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Tiger Woods Did Not Need Me

    I knew this was going to happen. I told everyone who asked me. In late May, Tiger Woods was arrested in Jupiter, Florida, and charged with the crime of Driving While Impaired. As has been widely reported, he had no alcohol in his system at all. Rather, it appeared that he was impaired by a combination of prescription medications. Well-meaning friends, relatives and colleagues from all over the country reached out to ask me whether I would be representing Tiger Woods, since Jupiter is just down the road from here. No, I told one and all. Tiger Woods…read more →

Use Your Common Sense – The Prosecutor’s Crutch

Criminal Defense Lawyers have heard it all too often. “Use your common sense,” the prosecutor urges the Jury. What the prosecutor means by that seemingly innocuous phrase is: “I know I have not presented enough evidence for you to convict. Let’s pretend that I did.” That is exactly what a Vero Beach prosecutor did in a recent theft trial. The Accused woman was alleged to have left the local WalMart with a grocery cart containing some items that had been paid for, and some that had not. The store security officer took photos of the unpaid items. At trial, the…read more →

Dylann Roof and the Darwin Awards

Do I need a lawyer? Can I just represent myself?  Charleston Church Shooting Defendant has a fool for a client In 1814 British scholar and writer Henry Kett wrote “A man who is his own lawyer has a fool for a client,” a truism if there ever was one. This was later adopted by the Supreme Court of the United States. who wrote “the adage that a lawyer who represents himself has a fool for a client” is the product of years of experience by seasoned litigators. (Kay v. Ehrler, 499 US 432, 437 (1991). A federal judge today granted…read more →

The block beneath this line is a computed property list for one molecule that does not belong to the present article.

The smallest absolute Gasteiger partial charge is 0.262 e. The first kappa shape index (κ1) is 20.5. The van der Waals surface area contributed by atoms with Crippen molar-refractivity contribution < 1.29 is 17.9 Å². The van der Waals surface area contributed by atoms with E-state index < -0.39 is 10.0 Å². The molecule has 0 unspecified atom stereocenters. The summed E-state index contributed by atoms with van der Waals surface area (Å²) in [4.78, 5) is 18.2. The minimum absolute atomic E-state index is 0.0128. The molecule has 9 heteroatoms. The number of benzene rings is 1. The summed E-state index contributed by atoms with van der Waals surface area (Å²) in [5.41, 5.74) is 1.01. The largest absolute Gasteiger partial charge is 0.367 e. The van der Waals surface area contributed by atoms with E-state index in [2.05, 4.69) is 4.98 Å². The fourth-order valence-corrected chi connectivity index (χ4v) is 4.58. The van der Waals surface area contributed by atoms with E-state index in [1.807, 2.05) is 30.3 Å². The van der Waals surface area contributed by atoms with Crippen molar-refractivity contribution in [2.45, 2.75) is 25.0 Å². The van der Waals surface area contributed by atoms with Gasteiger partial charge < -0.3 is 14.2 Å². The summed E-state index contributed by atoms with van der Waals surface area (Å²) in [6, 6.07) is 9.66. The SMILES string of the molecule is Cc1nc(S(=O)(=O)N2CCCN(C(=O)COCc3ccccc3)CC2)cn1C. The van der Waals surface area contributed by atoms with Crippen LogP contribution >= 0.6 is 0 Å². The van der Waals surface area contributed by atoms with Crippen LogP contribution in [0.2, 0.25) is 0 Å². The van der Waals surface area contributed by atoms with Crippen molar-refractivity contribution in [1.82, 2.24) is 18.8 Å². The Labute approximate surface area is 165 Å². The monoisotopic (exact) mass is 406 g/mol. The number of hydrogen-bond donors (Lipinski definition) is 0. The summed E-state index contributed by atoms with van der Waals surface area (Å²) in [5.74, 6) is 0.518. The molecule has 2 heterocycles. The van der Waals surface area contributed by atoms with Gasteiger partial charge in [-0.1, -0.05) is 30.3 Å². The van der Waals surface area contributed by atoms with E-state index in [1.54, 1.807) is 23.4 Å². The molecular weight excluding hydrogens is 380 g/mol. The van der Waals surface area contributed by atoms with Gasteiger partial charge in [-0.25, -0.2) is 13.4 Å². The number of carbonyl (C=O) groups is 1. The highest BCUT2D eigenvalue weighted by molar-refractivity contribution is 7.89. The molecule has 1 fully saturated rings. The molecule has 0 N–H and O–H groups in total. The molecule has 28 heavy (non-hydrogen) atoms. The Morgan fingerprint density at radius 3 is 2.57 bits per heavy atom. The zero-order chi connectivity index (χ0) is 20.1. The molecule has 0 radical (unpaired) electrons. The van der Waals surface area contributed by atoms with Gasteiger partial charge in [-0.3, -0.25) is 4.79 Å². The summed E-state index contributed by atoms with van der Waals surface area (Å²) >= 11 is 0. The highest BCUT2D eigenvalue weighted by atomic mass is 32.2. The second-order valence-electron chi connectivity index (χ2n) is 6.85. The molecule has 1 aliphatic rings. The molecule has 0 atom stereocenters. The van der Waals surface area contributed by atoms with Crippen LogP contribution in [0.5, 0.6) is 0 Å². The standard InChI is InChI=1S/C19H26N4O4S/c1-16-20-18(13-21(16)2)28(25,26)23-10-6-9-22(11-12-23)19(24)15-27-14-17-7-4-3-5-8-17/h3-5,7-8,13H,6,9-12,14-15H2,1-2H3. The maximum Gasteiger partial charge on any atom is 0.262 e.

Can I Get A “Duh,” Please?

The Supreme Court of the United States ruled today that a judge who had a “significant, personal involvement” in a case while in a previous role as a prosecutor must recuse (disqualify) himself from ruling on the case at a later stage. Can I get a “duh” anybody? Here’s the kicker: the vote was 5-3. That means three, count’em, three United States Supreme Court Justices voted to allow the one-time prosecutor to sit as a judge in a case he helped prosecute. In this case, a guy named Terrance Williams was arrested for murder. In preparing the case for trial,…read more →

Undefeated in Pennsylvania

In June, I received a call from my good friend Beth Tibbott, a dynamite young Pittsburgh criminal defense lawyer. Mike, I have been asked to take on a first degree murder case. Will you help me? Of course! Tell me about the case. She did. It seems that one Edward Merritt had been arrested by detectives from the Johnstown Police Department. They claimed that Merritt and an unidentified other man shot and killed a man named Zachary Andrews in his home. While there, claim the police, they also shot and wounded another man. I am coming up to Pittsburgh this…read more →

Fastest Trial Ever

This morning’s jury trial began at 9:30 with the prosecutor’s opening statement. She gave hers, I gave mine, and she called her first witness. This was a domestic battery accusation, and witness number one was the accuser. I was loaded for bear. I had photographs that contradicted her claim. I had certified copies of her felony convictions, and her convictions for crimes of dishonesty or false statement. I had two police reports documenting her use of an alias. I had copies of court documents in which she had claimed to have been in a mental hospital for treatment of ADHD….read more →